In the Zuid-Afrikaansche Republiek and the subsequent Transvaal Colony, it was lawful for people of colour to own fixed property. Consequently, the township of Sophiatown was laid out in 1903 and Blacks were encouraged to buy property there. For the same reasons, Alexandra, Gauteng was planned for Black ownership in 1912. The subsequent Natives Land Act of 1913 did not change the situation because it did not apply to land situated within municipal boundaries.

Orlando, Moroka and Jabav

In 1923, the Parliament of the Union of South Africa passed the Natives (Urban Areas) Act (Act No. 21 of 1923). The purpose of the Act was to provide for improved conditions of residence for natives in urban areas, to control their ingress into such areas and to restrict their access to intoxicating liquor. The Act required local authorities to provide accommodation for Natives (then the polite term for Africans or Blacks) lawfully employed and resident within the area of their jurisdiction. Pursuant to this Act, the Johannesburg town council formed a Municipal Native Affairs Department in 1927.

It bought 1 300 morgen of land on the farm Klipspruit No. 8 and the first houses in what was to become Orlando Location were built there in the latter half of 1930. The township was named after the chairman of the Native Affairs committee, Mr. Edwin Orlando Leake. In the end, some 10,311 houses were built there by the municipality. In addition, it built 4,045 temporary single-room shelters.

In about 1934, James Sofasonke Mpanza moved to 957 Pheele Street, Orlando, and lived there for the rest of his life. A year after his arrival in Orlando, he formed his own political party, the Sofasonke Party. He also became very active in the affairs of the Advisory Board for Orlando. Towards the end of World War II, there was an acute shortage of housing for Blacks in Johannesburg. By the end of 1943, the Sofasonke Party advised its members to put up their own squatters’ shacks on municipal property. On Saturday 25 March 1944, the squat began. Hundreds of homeless people from Orlando and elsewhere joined Mpanza in marching to a vacant lot in Orlando West and starting a squatters camp.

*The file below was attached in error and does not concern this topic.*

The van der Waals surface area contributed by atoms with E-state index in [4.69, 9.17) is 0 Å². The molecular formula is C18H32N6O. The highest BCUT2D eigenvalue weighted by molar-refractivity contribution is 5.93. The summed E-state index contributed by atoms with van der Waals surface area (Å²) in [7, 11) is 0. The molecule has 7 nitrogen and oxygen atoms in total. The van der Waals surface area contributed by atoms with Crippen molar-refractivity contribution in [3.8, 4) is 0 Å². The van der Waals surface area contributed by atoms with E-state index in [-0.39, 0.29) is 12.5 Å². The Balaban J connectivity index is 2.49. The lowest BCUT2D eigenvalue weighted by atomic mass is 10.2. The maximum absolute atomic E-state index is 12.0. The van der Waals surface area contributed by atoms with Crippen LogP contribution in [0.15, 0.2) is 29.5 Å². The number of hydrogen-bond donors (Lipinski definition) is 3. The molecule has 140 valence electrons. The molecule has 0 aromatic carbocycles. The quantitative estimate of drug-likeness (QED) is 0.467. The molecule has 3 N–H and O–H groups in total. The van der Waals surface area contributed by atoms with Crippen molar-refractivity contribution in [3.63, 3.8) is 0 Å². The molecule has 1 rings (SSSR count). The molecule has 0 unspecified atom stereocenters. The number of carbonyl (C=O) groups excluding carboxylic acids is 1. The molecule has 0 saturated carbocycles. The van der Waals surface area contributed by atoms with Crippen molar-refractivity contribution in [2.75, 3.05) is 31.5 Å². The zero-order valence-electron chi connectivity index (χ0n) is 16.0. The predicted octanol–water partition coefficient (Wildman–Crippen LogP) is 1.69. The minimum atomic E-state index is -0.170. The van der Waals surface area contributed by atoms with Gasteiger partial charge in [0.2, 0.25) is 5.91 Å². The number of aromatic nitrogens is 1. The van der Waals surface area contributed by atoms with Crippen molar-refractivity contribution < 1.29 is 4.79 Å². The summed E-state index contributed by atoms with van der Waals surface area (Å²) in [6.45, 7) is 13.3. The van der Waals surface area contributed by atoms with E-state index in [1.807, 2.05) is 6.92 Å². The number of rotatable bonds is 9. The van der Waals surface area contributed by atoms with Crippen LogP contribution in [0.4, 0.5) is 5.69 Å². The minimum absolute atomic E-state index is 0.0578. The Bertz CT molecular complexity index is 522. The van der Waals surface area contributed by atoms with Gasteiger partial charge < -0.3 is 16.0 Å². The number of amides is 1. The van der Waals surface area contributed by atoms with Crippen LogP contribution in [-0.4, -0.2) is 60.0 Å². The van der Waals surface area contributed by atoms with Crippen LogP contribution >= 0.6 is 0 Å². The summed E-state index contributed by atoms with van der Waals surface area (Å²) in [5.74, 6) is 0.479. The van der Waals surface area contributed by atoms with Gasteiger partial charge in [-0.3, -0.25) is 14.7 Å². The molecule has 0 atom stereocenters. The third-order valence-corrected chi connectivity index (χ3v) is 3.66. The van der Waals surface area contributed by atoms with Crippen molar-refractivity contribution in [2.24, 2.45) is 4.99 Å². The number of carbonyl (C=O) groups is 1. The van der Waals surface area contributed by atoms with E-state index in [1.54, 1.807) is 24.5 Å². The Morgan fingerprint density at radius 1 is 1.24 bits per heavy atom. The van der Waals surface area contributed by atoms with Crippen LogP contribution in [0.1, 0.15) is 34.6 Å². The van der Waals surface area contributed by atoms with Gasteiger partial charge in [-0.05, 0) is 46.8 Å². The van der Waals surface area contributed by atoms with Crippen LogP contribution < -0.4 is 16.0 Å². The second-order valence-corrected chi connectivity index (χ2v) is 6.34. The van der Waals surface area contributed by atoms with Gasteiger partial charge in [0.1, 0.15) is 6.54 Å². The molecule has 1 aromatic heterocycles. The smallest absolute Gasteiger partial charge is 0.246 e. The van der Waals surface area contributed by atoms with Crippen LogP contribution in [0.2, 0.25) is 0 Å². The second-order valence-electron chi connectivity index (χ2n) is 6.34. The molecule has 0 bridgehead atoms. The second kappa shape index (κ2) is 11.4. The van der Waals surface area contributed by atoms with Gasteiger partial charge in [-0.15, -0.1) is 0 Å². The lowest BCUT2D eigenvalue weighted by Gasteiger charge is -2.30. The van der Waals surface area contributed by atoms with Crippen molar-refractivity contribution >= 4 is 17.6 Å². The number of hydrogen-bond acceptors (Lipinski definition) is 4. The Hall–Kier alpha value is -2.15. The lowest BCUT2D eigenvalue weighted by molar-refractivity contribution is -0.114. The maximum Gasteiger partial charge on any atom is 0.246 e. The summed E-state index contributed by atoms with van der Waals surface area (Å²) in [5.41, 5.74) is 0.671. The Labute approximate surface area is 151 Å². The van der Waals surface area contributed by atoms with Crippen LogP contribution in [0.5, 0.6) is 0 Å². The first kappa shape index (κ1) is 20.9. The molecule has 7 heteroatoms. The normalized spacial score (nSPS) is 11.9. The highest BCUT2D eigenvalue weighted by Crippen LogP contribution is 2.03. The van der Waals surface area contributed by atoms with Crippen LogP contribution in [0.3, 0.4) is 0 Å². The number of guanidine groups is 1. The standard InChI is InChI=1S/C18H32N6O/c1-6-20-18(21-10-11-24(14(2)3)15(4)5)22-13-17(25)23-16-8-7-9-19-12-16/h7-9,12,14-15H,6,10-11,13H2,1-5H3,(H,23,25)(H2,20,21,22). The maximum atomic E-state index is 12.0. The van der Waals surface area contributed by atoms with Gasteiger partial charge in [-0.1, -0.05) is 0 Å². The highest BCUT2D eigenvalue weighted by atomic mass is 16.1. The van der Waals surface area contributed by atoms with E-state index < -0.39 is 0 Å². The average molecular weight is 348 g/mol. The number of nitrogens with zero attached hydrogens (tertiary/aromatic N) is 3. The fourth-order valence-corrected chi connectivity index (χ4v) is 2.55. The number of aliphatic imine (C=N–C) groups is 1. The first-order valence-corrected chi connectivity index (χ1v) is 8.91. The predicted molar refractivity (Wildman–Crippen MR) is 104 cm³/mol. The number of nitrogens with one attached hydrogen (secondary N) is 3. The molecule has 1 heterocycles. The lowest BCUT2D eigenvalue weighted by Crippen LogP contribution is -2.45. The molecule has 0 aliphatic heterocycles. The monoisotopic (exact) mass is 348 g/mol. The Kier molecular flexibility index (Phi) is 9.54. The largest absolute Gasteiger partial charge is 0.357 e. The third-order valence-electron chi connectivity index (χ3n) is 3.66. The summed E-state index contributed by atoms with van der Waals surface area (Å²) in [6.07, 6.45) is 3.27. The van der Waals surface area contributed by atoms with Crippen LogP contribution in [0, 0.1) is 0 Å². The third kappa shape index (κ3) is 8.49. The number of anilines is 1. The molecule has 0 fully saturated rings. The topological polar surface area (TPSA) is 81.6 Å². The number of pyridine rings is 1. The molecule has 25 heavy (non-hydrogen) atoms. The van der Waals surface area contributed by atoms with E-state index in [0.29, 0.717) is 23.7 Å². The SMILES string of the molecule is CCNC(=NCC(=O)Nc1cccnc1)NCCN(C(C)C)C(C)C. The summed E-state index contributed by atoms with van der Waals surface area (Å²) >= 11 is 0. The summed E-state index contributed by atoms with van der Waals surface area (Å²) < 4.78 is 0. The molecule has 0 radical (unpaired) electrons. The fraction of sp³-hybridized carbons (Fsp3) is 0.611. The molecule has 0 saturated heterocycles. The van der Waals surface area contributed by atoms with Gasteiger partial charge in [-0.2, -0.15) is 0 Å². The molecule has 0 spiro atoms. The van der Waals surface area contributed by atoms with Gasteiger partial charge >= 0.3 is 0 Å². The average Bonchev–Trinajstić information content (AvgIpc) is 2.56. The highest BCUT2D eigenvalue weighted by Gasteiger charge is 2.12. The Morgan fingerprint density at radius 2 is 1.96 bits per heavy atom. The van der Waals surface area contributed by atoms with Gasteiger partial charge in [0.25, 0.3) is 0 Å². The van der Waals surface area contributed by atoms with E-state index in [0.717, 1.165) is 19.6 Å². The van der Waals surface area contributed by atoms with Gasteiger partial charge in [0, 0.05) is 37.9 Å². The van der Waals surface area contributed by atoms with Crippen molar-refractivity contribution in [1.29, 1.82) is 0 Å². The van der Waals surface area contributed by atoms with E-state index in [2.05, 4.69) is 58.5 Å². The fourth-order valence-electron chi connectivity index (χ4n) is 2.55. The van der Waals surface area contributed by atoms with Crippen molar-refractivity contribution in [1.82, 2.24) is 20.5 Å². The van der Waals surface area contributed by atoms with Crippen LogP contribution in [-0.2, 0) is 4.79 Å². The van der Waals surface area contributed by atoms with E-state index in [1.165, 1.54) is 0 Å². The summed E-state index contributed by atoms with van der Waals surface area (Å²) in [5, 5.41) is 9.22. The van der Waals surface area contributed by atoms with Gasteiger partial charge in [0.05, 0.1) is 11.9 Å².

The City Council’s resistance crumbled. After feverish consultations with the relevant government department, it was agreed that an emergency camp, which could house 991 families, be erected. It was to be called Central Western Jabavu. The next wave of land invasions took place in September 1946. Some 30,000 squatters congregated west of Orlando. Early the next year, the City Council proclaimed a new emergency camp. It was called Moroka. 10,000 sites were made available immediately. Moroka became Johannesburg’s worst slum area. Residents erected their shanties on plots measuring six metres by six metres. There were only communal bucket-system toilets and very few taps. The camps were meant to be used for a maximum of five years, but when they were eventually demolished in 1955, Moroka and Jabavu housed 89,000 people.


The National Party won the general election of 1948 and formed a new government. The party’s policy was called apartheid, the Afrikaans word meaning separateness. They thought they could separate the various racial groups in South Africa. In those days, the Johannesburg City Council did not support the National Party. The City Council and the central government competed to control the Black townships of Johannesburg.

Following the election of the new government, some 7,000 new houses were built in the first two or three years, but very little was done thereafter. In 1952, there was a breakthrough. Firstly, the Council for Scientific and Industrial Research came up with a standard design for low-cost, four-roomed, forty-square-metre houses. In 1951, the Parliament passed the Building Workers Act, which permitted Blacks to be trained as artisans in the building trade. In 1952, it passed the Bantu Services Levy Act, which imposed a levy on employers of African workers and the levy was used to finance basic services in Black townships. In 1954, the City Council built 5,100 houses in Jabavu and 1,450 in Mofolo.

The City Council’s pride and joy was its economic scheme known as Dube Village. It was intended “primarily for the thoroughly urbanised and economically advanced Native”. Stands, varying in size from fifty by hundred feet to forty by 70 feet, were made available on a thirty-year leasehold tenure. Tenants could erect their own dwellings in conformity with approved plans.

In June 1955, Kliptown was the home of an unprecedented Congress of the People, which adopted the Freedom Charter.